The legal principal of estoppel keeps a party from alleging a fact or acting in a certain way, then attempting to claim something in opposition to that fact or action later in the proceeding to suit their purposes. In other words, a party cannot deny a fact that has already been settled as truth. The truth may have been determined by a judicial decision, legislative act, or by the party’s own acts, deeds, or representations. To explore this concept, consider the following estoppel definition.
Definition of Estoppel
- A legal principle that prevents, or “stops,” someone from asserting a fact that is contradictory to an already established truth.
1575-1585 Middle French estoupail
What is an Estoppel
When a court determines a party has done, or is attempting to do something, that should be prevented or “stopped,” it issues an order of estoppel. The party is then said to be “estopped” from taking that action, such as presenting the related evidence, or from making a particular argument.
Types of Estoppel
There are five primary types of estoppel relied upon in U.S. law:
- Reliance-Based Estoppel – involves the reliance of one party on something the other party said or did. This is also known as “promissory estoppel.”
- Estoppel by Record – occurs in a court action in which a judgment or order in a previous case or legal proceeding prevents the parties from reintroducing or re-litigating the same issue or cause of action. This is also known as “collateral estoppel.”
- Estoppel by Deed – applies when the rules of evidence prevent a party from denying the truth of what has already been said or done.
- Estoppel by Silence or Acquiescence – prevents a party from asserting or stating something that he had the right and opportunity to assert earlier, and where his silence put another party at a disadvantage.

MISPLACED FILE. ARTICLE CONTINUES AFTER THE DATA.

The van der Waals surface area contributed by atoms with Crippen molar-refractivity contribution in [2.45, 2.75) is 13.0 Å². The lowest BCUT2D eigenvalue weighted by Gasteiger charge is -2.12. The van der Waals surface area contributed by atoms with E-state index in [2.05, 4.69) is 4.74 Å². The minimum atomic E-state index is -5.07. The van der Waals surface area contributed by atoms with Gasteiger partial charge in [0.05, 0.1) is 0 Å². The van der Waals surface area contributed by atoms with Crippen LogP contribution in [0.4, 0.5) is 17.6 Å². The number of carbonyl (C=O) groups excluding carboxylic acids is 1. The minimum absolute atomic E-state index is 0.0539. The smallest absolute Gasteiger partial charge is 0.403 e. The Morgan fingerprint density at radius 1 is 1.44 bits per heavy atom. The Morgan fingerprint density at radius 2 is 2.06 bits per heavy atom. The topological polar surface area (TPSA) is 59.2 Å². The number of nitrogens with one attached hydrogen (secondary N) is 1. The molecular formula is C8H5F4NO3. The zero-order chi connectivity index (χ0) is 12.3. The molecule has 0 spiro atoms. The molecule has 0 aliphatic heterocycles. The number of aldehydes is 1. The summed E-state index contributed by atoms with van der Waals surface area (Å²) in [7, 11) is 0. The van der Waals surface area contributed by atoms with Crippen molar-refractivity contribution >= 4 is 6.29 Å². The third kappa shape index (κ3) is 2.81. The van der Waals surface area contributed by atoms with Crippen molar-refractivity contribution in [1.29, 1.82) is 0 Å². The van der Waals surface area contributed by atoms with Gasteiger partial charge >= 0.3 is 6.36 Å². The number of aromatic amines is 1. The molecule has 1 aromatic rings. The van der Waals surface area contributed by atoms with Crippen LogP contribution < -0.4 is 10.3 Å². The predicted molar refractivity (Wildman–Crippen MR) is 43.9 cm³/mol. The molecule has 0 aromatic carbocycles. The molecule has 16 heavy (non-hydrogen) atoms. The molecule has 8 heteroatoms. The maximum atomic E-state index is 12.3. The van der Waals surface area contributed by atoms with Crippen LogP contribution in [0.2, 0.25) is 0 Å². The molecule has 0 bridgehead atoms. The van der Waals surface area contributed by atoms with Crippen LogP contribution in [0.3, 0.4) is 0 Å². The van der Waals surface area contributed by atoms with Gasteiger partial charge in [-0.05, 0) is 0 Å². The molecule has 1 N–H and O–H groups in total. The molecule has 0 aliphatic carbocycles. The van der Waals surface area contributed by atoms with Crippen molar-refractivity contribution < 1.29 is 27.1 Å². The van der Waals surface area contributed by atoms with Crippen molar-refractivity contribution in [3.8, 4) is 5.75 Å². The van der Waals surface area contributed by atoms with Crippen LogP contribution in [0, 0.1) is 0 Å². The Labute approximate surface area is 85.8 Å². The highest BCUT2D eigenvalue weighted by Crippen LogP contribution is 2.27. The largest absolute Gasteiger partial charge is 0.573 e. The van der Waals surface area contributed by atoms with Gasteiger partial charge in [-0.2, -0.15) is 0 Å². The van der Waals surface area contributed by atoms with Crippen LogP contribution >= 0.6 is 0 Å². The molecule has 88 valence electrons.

- Laches – refers to an estoppel after a party deliberately and avoidably delays an action for the purpose of creating a disadvantage to an adversary.
Reliance-based estoppel requires one party to have said or done something upon which the other party relied to decide an action or change a behavior. Such representations include:
- Representations of fact, where one party asserts a set of facts to be true to another party
- Promissory estoppel, in which one party makes a promise to another party, but without an enforceable contract
- Proprietary estoppel, in which two or more parties engage in litigation to claim title to land
All reliance-based estoppels require the victimized party to show he was induced into the agreement, or took action based on the other party’s representations, and that he suffered damages as a result. To gain an order of reliance-based estoppel, five basic elements must be proven at court:
- Evidence must presented that proves the party making the representations had the intent to induce the victim to act on his representation or promise;
- The victim must show it was reasonable for him to act on the other party’s representation or promise;
- The action taken by the victim must be shown to be reasonable, or that the victim took the action intended by the party making the representation or promise;
- The victim must show he would suffer loss or damage if the party making the representation is allowed to deny what was said or done; and
- The victim must show that the representing party’s behavior is so egregious as to be “unconscionable” for the court to allow him to reverse his position.
Example of Promissory Estoppel
John’s uncle encouraged him to take a trip to Europe, promising to reimburse his expenses. John agreed, but when he returned from his trip, his uncle refused to pay. John sued his uncle in civil court. The court found that John had only taken the trip because of his uncle’s promise to pay for it, meaning he had relied on his uncle’s promise in deciding whether to take the trip. John’s uncle was ordered to pay the expenses as agreed, as promissory estoppel made the agreement enforceable.
Laches or Equitable Estoppel
Laches is a form of equitable estoppel in which one party claims the other has failed to assert its rights in the matter. The delay in such a case must be shown to have resulted in evidence or witnesses no longer being available, or circumstances to have changed during the delay making it unjust to grant the delaying party’s claim. Elements required to be proven to gain equitable estoppel include:
- Facts were suppressed or misrepresented
- The representing party had knowledge of the true facts
- The representing party acted with fraudulent intent
- The victim was induced by, and relied upon, the represented facts